Here is an interim post clearing up some outstanding questions; the last part turned into an in-depth discussion of the "thorn cluster" problem that will probably be published somewhere eventually.  I do mean to get back to the "IE homeland" problem, but that won't be possible till the summer.

Here's hoping that he gets drawn back in again earlier than that!

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Someone is wrong on the internet

The self-described "grumpy old coot" who writes the blog  Right Wing Nation has recently put up a generally admirable post ("On An Entirely Different Note", 2/19/2009) on the relations among music, mathematics, physics. Unfortunately, his account of the Pythagorean comma is psychoacoustically, historically and mathematically wrong.

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"Silence on the Savannah!" On Bickerton's Yodeling Australopithecines and Missing the Point of Musical Protolanguage

Last week, in honor of Darwin's birthday, we featured a guest post by Tecumseh Fitch: "Musical protolanguage: Darwin's theory of language evolution revisited". A few days later, Derek Bickerton contributed a critical commentary.  Now Tecumseh has sent in a response to Derek — or, perhaps I should say, Prof. Fitch has contributed a response to Prof. Bickerton — which is presented below.

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The dangers of monolingualism

If ever there is a question about the need to know a few foreign languages these days, see this BBC link about the embarrassed Irish cops who have been stymied in their hunt for a serial traffic violator who went by the name Prawo Jazdy. It seems that Mr. Jazdy is not who the cops thought he was. He wasn’t even a person. In Polish, the words mean, hold your breath, “driver’s license.”

Hat tip to Ruth Morris.

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Fasces and humanitas

Ancient Rome played a prominent role, in two different ways, in the comments on yesterday's post "Progress and its enemies". This was unexpected, since the post was about the rhetoric of names in political philosophy. In any case, my comments on the comments are too long to fit gracefully in a comment, so I'm posting them here separately.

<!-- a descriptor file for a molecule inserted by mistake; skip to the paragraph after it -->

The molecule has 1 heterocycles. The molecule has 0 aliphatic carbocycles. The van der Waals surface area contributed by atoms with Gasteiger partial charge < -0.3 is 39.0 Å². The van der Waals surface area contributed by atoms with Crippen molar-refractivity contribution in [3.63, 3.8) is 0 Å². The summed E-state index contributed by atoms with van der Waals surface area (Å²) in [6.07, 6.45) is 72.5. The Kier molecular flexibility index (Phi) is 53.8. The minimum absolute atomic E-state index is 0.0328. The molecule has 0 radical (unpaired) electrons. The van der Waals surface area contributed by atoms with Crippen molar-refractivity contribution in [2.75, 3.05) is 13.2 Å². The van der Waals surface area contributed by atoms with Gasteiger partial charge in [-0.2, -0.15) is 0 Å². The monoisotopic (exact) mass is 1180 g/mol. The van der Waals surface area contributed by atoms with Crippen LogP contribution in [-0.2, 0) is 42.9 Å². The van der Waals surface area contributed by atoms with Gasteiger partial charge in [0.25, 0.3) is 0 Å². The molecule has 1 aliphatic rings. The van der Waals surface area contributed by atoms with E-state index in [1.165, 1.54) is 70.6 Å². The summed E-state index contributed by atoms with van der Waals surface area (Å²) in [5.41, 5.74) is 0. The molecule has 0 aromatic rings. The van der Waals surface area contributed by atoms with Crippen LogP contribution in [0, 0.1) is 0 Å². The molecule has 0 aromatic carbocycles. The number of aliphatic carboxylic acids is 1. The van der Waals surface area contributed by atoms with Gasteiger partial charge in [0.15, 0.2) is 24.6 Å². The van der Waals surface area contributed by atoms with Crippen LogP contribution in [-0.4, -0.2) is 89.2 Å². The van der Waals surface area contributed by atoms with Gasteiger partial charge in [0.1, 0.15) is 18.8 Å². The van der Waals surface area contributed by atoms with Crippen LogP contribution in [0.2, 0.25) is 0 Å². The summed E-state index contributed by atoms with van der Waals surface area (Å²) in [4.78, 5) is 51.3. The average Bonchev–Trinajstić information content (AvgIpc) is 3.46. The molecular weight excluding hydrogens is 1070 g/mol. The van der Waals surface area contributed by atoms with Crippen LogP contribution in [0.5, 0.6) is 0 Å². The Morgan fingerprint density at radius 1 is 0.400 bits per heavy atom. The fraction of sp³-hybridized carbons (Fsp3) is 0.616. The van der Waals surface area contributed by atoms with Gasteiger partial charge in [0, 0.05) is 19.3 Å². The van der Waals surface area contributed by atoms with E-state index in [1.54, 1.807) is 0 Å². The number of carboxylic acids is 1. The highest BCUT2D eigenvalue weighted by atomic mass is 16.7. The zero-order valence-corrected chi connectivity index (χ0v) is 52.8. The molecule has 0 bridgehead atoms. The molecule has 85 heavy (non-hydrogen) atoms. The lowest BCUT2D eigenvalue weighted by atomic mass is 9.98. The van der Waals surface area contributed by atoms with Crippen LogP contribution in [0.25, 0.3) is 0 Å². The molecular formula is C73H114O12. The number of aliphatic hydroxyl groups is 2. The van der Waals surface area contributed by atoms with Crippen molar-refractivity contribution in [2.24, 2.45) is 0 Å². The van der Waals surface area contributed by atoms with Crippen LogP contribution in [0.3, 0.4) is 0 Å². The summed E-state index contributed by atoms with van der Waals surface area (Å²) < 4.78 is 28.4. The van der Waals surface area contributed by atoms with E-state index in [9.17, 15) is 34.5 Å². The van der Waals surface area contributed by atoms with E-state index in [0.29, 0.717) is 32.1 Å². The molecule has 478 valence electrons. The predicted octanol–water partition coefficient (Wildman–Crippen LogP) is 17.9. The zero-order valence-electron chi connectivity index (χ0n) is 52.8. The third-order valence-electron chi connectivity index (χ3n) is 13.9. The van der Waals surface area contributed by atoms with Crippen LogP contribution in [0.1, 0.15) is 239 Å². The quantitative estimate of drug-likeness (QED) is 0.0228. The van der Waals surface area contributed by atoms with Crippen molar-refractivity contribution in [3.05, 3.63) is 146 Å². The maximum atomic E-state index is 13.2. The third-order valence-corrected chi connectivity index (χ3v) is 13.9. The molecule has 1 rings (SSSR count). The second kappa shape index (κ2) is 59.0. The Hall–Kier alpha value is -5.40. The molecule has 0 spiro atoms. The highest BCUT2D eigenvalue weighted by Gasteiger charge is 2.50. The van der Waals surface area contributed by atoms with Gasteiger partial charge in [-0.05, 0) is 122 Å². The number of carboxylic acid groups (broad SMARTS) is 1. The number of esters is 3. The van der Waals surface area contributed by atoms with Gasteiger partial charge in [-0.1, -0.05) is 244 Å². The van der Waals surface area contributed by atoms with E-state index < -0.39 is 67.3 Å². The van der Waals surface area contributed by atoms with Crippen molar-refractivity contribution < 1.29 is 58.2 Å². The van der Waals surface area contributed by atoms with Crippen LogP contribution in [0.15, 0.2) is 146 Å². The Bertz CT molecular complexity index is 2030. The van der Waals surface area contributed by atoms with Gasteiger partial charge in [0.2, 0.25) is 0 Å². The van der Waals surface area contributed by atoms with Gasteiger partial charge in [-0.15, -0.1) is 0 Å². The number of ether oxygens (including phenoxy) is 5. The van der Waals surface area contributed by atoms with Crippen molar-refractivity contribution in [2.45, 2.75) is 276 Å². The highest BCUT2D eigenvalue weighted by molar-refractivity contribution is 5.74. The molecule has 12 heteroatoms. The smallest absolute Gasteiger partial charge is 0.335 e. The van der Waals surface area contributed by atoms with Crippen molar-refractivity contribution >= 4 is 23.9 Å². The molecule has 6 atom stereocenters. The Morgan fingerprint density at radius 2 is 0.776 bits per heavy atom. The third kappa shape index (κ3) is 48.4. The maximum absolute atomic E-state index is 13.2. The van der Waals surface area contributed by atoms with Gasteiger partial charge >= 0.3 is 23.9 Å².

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A few days ago, Geoff Pullum pondered the use of subject to mean "person" in police jargon ("One subject in the residence", 2/13/2009):

A police spokesperson from Buffalo speaking about yesterday's plane crash on BBC Radio 4 this morning said that in addition to all the people on the plane (no one survived) there was "one subject in the residence". The baffled Radio 4 presenter had to repeat back a translation into normal English.

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Progress and its enemies

Nate Silver at specializes in quantitative modeling of political trends, but yesterday he posted a terminological discussion of political philosophy, "The Two Progressivisms", distinguishing what he calls Rational Progessivism from what he calls Radical Progressivism. This reminded me of something that I noticed recently in reading Mark Halpern's book Language and Human Nature, namely Halpern's surprising level of interest in the word progressive and its derivatives, discussed on 15 different pages.

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Worst pun of all time?

Bill Benzon writes that "This video embodies a pun so wonderfully awful that it deserves mention on the Log."

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Castro on Emanuel

Fidel Castro is evidently alive and well — and writing rambling, incoherent columns on political onomastics. As Julia Ioffe of the New Republic blog The Plank reports, Castro's latest editorial for Granma Internacional is a "deliciously confusing" excursus on White House Chief of Staff Rahm Emanuel and his name. Here are the opening lines in Spanish and English:

¡Qué apellido tan extraño! Parece español, fácil de pronunciar y no lo es. Nunca en mi vida conocí o leí el nombre de alumno o compatriota entre decenas de miles, que llevara ese nombre.
¿De dónde proviene?, pensé.

What a strange surname! It appears Spanish, easy to pronounce, but it’s not. Never in my life have I heard or read about any student or compatriot with that name, among tens of thousands.
Where does it come from? I wondered.